This week has been a good week for the SEC, mostly in the sense that they aren’t the IRS (please don’t audit me). But it hasn’t been a good week for the millions of entrepreneurs and investors still waiting for the SEC to finalize the rules for the securities-based crowdfunding established by last year’s JOBS act. Every day that goes by without rules means more businesses without needed funding, more investors without meaningful investment opportunities, and greater uncertainty about whether crowdfunding as controlled by the SEC’s regulations will be viable. This uncertainty, more than anything else, is killer for small businesses.
Skeptics have accused the SEC of trying to kill crowdfunding to protect Wall Street. I think this is totally wrong. The SEC is working hard. They are already busy with their traditional scope of work and stretched thin in the face of possible budget cuts. But I wonder if the Commission could benefit from some leadership with new perspectives and experiences now that they are responsible for regulating crowdfunding in addition to the more traditional markets.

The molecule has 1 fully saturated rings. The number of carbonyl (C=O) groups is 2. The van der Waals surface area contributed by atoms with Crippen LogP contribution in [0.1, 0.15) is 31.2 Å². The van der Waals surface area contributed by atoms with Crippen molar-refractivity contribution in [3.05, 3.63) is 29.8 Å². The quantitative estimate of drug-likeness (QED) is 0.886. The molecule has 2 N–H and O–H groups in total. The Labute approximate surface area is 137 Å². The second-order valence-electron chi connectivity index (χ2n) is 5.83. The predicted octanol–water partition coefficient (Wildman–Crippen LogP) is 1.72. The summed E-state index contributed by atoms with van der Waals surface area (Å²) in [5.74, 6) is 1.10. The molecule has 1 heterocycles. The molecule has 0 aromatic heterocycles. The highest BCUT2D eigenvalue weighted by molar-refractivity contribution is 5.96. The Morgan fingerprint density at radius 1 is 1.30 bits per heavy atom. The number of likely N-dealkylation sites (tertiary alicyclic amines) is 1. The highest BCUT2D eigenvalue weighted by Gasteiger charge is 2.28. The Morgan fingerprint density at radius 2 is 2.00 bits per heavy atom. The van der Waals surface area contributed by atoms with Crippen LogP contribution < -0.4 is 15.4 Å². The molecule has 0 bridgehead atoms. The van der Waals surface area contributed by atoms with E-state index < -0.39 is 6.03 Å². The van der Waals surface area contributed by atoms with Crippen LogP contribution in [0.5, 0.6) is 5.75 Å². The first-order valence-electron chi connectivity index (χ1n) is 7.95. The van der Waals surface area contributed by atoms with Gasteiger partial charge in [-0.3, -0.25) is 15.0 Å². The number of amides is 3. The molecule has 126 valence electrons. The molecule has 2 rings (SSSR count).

Lots of companies which are too small for IPOs could now find themselves regulated by the SEC if they pursue crowdfunding. Wouldn’t the SEC be well served by having a Commissioner who comes from the small business or growth startup sector, as opposed to the large company/Wall Street focus most previous Commissioners have had?
I think it would. Having at least one Commissioner with a previous focus on the small side of the American corporate eco-system to help inform the Commission about the realities and limitations of that market would help everyone involved. The Commission would have internal expertise in an area of the economy that has traditionally been outside the main scope of their activities, improving the SEC’s new regulation and enforcement efforts in that space. Likewise, small businesses would have, if not an advocate, at least someone who had been in the trenches and knew how small businesses operated, what is reasonable to expect, and how deadly uncertainty can be.
Post-JOBS act the SEC is responsible for companies of all different sizes- they should have leadership with experience to match. There are rumors of a couple of upcoming Commissioners vacancies; maybe one should go to the little guy.